From connected telescopes to artificial intelligence

From connected telescopes to artificial intelligence


Photo credits: Elena Parodi

18 Nov. 2016 – First email sent to Marco with the subject ‘An idea for Science Festival in Genoa’.

22 Nov 2017 – After that very first email I have lost count of the number of emails I sent about telescopes, artificial intelligence, the spectrum of light, exoplanets, nebulae, recycled materials, Yubi, rainbows, distributed robotics, a glitter-covered star used as a cupboard, modelling dough, Saturn and Cassini. But let me tell you how this story ends…

From 26th October to 5th November 2017, during the Genoa Science Festival, Konica Minolta presented an exhibition entitled ‘Networks to cloud nine’. In the exhibition, the focus was on the Telescope Connect project within Konica Minolta Laboratory Europe that is creating a computational platform for the management of complex distributed robotic systems and big data management. A platform of distributed intelligence that is one of the first possible applications of the concept that forms the basis of Cognitive Hub, and is described further in the video of the event.

Networks to cloud nine took place in Genoa, in the beautiful historical building ‘Commenda di San Giovanni di Pre’, that today is the municipal museum hosting many kinds of exhibitions and in the past was used as a hospital for Christian pilgrims, allowing them to recover whilst in front of the sea, during their long and perilous journeys towards Rome. In contrast, the exhibition’s visitors were invited to join a much less dangerous journey into science to explore: a few concepts of physics, some elements of computer science, and insights into astronomy together with many fascinating astrophotography images, that were presented to explain how modern networks of terrestrial robotics telescopes work.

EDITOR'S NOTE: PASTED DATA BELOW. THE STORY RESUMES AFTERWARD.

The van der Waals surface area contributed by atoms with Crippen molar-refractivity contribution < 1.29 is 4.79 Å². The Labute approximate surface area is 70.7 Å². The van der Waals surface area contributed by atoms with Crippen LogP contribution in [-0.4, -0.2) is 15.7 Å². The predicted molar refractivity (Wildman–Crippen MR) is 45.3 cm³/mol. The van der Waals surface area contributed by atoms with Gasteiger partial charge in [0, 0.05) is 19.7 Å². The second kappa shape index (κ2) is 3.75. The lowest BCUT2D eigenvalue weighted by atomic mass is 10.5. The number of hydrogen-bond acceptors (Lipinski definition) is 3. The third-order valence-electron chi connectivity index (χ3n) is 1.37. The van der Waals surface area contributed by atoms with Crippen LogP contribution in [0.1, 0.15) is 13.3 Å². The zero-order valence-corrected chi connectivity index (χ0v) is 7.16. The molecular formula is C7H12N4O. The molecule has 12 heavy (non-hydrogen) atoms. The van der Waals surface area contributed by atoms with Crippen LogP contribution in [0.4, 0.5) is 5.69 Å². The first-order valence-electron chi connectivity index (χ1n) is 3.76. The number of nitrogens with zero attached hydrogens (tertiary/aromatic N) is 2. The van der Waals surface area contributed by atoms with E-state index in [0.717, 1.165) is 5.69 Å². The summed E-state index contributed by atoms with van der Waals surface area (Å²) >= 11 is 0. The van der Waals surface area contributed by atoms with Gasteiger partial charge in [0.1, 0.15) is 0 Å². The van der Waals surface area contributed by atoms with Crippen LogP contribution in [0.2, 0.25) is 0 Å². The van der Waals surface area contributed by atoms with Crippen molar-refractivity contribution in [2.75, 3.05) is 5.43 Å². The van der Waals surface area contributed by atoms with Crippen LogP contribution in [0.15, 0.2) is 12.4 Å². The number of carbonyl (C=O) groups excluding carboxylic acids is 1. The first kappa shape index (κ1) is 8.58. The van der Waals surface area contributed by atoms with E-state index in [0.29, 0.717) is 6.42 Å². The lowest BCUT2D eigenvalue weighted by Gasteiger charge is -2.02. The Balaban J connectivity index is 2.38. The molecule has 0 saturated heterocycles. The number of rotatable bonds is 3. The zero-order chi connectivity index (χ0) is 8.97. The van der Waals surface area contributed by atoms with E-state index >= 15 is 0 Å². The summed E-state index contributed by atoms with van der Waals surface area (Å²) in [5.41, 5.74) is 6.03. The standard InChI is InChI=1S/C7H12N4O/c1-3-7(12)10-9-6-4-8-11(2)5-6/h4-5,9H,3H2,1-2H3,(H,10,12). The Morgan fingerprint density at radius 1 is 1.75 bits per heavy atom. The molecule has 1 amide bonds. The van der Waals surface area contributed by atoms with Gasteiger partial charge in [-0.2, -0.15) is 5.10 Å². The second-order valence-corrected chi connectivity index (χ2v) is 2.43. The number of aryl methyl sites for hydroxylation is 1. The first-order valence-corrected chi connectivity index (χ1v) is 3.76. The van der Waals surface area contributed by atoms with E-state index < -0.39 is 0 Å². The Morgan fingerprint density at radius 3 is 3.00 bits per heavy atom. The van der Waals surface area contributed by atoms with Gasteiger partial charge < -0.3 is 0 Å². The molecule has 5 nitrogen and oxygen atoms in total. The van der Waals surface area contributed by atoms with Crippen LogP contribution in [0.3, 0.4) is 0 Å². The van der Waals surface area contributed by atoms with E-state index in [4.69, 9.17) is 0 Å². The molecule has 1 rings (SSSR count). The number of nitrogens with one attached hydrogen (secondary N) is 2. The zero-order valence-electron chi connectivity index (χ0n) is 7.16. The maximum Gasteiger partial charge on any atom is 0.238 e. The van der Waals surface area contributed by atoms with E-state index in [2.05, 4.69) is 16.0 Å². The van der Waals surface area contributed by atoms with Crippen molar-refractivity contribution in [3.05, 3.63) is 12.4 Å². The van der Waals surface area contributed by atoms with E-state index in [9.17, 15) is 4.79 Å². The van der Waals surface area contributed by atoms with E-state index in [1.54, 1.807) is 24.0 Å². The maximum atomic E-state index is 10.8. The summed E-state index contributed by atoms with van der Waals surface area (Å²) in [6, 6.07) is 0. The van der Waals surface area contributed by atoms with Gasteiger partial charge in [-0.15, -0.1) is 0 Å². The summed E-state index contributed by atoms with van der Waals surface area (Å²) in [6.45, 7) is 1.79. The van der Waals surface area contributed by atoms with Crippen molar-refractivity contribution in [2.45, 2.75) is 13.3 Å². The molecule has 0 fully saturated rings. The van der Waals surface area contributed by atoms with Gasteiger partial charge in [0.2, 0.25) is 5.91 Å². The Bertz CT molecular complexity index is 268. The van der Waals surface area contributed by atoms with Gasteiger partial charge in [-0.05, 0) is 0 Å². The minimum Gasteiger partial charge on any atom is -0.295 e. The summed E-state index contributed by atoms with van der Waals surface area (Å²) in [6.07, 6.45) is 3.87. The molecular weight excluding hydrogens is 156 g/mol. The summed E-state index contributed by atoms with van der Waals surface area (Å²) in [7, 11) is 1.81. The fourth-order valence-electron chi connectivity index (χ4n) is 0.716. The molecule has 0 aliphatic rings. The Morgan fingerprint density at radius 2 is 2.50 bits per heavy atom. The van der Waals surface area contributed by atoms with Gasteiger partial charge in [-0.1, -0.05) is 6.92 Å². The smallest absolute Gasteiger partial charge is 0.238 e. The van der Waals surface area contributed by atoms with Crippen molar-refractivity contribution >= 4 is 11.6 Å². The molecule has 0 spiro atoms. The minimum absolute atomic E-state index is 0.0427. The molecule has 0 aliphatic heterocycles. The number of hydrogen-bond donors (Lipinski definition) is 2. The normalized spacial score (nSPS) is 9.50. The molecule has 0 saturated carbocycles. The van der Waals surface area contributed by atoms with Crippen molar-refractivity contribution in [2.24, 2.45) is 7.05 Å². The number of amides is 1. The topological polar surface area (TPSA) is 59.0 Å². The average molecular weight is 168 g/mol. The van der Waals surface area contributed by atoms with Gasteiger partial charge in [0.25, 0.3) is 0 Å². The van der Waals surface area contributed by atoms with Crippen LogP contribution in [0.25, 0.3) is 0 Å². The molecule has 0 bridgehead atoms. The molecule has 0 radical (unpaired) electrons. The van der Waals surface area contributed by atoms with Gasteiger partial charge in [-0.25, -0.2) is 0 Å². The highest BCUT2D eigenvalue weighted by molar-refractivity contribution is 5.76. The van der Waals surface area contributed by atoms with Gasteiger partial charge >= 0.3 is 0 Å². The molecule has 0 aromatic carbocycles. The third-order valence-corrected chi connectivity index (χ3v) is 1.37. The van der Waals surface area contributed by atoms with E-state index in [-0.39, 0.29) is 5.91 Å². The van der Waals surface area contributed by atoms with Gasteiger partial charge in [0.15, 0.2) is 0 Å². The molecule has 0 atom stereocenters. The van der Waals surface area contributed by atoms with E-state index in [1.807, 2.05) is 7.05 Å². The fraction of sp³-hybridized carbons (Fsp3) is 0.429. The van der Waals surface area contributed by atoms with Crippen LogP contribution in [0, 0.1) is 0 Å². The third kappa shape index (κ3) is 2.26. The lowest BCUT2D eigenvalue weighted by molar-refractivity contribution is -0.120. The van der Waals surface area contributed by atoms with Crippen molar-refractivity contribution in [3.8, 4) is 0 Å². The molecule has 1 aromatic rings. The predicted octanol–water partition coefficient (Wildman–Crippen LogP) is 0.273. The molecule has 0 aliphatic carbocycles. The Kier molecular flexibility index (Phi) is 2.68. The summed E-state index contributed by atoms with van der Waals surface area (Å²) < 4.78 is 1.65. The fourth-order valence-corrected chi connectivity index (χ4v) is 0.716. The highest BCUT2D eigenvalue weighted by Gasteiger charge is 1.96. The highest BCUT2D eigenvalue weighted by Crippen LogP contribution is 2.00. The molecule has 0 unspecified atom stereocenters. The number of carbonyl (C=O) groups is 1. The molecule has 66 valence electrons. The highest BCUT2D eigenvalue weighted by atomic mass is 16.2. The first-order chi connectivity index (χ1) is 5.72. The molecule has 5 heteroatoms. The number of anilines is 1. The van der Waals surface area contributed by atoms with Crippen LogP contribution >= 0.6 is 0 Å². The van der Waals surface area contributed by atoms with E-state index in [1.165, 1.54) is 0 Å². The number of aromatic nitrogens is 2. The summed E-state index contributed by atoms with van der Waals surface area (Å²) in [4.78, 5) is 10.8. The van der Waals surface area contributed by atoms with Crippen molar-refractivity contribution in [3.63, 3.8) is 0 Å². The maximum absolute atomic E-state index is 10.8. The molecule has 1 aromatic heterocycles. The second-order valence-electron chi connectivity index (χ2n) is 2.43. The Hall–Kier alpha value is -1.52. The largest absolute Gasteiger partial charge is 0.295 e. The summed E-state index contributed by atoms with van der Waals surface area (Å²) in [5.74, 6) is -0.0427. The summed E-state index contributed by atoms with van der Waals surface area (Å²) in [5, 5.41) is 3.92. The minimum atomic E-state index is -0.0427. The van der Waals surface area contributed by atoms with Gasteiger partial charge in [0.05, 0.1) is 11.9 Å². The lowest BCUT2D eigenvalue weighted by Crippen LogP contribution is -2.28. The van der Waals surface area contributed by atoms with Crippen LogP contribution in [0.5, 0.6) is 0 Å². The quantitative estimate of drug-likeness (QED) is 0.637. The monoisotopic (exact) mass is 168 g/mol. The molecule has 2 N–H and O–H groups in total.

A network of distributed minor observatories, small robotic telescopes and amateur astronomers throughout many locations on Earth, can support the monitoring of astronomical phenomena that are have typically been initiated by large terrestrial or orbiting telescopes. Today citizen science, i.e. public participation in scientific research, can play a fundamental role in the successful development of astrophysics.

To complete the journey in our exhibition we have organized an interactive laboratory for school-children. This was enabled through a collaboration with Elena Parodi who is an expert science communicator focusing  in the area of robotics. Within the ‘Saturn in your hands’ activity, the children had the chance to ‘jump’ on the Cassini spacecraft and re-live its grand finale with Saturn.

Using recycled materials, LED lights and modelling dough (kindly supplied by Didò), children have been introduced to the idea of space exploration where they were encouraged to build a spacecraft, a small Saturn and a real electric squishy circuit (made with the modelling dough). It has been an engaging experience to watch children focusing on the activities within this lab to bring their small spacecraft to touch their colourful planets and in so doing activate the lights in the electric circuit.